OpenAccess Core Curriculum

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OpenAccess Core Curriculum by Mind Map: OpenAccess Core Curriculum

1. Background

1.1. Proposal for developing and disseminating a clinical toxicology curriculum

1.2. 400,000 deaths per year

1.3. Need

1.3.1. Universities

1.3.2. Hospitals

1.3.3. Regulatory

1.3.4. Geographic Variation

2. Meetings

2.1. Opportunistic

2.1.1. NACCT

2.1.2. EAPCCT

2.1.3. APAMT

2.2. Specific Meeting

2.2.1. Perhaps based on Contribution

2.3. Web Based

2.3.1. Wiki

2.3.2. Skype

2.3.3. Blog

3. Example from American Board Emergency Medicine

3.1. 1.0 Principles of Toxicology

3.1.1. 1.1 Pharmacology/Toxicology 1.1.1 Pharmacokinetics/Toxicokinetics Bioavailability and Absorption Distribution Metabolism Elimination Clearance Models (eg, compartmental, physiologic) 1.1.2 Pharmacodynamics/Toxicodynamics Dose/Concentration Relationship to Effect Structure-Activity Relationship Receptor Agonism/Antagonism Receptor Regulation 1.1.3 Adverse Effects Mechanistic (predictable) Idiosyncratic 1.1.4 Interactions Xenobiotic-Environment Xenobiotic-Food Xenobiotic-Xenobiotic (eg, drug-drug) 1.1.5 Proteomics 1.1.6 Tolerance and Withdrawal Behavioral Tolerance Biologic Tolerance 1.1.7 Immunologic Response (eg, antibodies, cytokines) 1.1.8 Pharmacogenomics/Toxicogenomics (eg, xenobiotic response, gene expression profiling)

3.1.2. 1.2 Molecular Components/Mechanisms 1.2.1 Glycolysis and Oxidative Phosphorylation 1.2.2 Other Metabolic Pathways (eg, amino acids and urea cycle) 1.2.3 Membranes 1.2.4 Enzymes and Transport Proteins (eg, methemoglobin, G6PD) 1.2.5 Channels and Pumps 1.2.6 Signal Transduction Receptor Isoforms and Subtypes Regulation and Messengers Neurotransmitters

3.1.3. 1.3 Cytotoxic Mechanisms (eg, apoptosis, microtubular dysfunction)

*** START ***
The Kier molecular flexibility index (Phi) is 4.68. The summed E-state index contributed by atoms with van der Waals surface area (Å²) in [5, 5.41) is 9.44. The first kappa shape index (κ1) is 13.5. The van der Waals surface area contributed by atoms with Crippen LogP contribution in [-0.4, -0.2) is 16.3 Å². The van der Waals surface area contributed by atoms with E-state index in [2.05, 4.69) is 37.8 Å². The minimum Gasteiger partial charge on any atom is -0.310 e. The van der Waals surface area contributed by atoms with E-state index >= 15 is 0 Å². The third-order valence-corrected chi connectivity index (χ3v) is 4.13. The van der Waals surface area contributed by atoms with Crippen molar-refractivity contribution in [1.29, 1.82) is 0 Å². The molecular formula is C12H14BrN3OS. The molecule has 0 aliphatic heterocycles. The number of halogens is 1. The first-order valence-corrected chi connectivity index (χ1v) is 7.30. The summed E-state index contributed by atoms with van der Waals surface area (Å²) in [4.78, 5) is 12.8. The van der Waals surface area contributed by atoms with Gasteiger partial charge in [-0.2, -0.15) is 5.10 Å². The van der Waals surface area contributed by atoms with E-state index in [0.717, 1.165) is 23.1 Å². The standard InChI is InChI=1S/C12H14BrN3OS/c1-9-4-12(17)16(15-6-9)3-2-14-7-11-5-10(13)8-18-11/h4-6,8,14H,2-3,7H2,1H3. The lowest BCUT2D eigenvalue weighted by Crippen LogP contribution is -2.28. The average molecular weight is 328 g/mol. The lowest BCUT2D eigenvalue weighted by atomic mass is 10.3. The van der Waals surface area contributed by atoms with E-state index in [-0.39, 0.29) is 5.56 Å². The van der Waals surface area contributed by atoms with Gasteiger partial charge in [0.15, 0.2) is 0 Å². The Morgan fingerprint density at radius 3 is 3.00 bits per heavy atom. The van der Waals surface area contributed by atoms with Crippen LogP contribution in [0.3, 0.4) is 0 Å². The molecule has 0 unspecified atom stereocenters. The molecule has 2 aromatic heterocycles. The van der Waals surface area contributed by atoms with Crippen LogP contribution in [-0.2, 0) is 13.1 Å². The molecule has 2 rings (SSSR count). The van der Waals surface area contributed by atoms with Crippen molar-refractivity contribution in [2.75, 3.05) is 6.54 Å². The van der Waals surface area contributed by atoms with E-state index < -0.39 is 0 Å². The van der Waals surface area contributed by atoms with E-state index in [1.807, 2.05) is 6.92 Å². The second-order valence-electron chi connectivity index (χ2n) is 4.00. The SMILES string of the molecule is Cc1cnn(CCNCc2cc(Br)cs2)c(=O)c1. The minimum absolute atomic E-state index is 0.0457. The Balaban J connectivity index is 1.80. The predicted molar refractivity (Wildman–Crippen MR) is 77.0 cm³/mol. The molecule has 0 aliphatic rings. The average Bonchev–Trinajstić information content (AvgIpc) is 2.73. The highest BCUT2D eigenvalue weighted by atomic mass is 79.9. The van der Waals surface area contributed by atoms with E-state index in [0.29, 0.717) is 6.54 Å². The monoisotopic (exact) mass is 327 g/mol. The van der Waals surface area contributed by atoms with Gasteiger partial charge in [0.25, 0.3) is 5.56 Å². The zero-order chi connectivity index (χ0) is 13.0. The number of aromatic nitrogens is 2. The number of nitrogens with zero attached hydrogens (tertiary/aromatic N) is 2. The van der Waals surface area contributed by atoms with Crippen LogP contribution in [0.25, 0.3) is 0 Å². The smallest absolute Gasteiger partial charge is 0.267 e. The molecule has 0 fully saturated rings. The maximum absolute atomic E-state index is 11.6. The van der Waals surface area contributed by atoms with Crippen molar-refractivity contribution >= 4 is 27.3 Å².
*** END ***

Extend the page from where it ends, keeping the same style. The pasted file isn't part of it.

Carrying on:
3.1.4. 1.4 Mutagenesis and Carcinogenesis 1.4.1 Mutagenesis Chromosome Aberrations (structural, numeric) Gene Mutation (oncogenes, tumor suppressor genes) 1.4.2 Development of Neoplasia Initiation (eg, genotoxic mechanisms) Procarcinogens and Conversion to Carcinogens (eg, Progression (eg, growth, invasiveness) Promotion (eg, nongenotoxic mechanisms biotransformation)) 1.4.3 Inhibition of Carcinogenesis-Modulating Factors Endogenous Factors (eg, age, sex, immune status, hormones) Exogenous Factors (eg, diet, radiation) 1.4.4 Interactive Carcinogenesis Xenobiotic: Gene Interactions Xenobiotic: Physical Interactions Xenobiotic: Radiation Interactions Xenobiotic: Viral Interactions

3.1.5. 1.5 Adverse Reproductive and Developmental Outcomes 1.5.1 Conception Impairment, Mutagenesis, and Teratogenesis Chromosomal and Gene Abnormalities Effects on Gametogenesis and Gametes Effects on Gonads Spontaneous Abortion and Perinatal Death 1.5.2 Factors Determining Fetal or Infant Exposure to Agents Breast Milk Transfer Placental Transfer Xenobiotic Disposition (eg, maternal xenobiotic disposition, feta pharmacokinetics)l 1.5.3 Offspring Effects Cancer Congenital Anomalies and Malformations Development of Infant/Child Genetic Mutations

3.2. 2.0 Toxins and Toxicants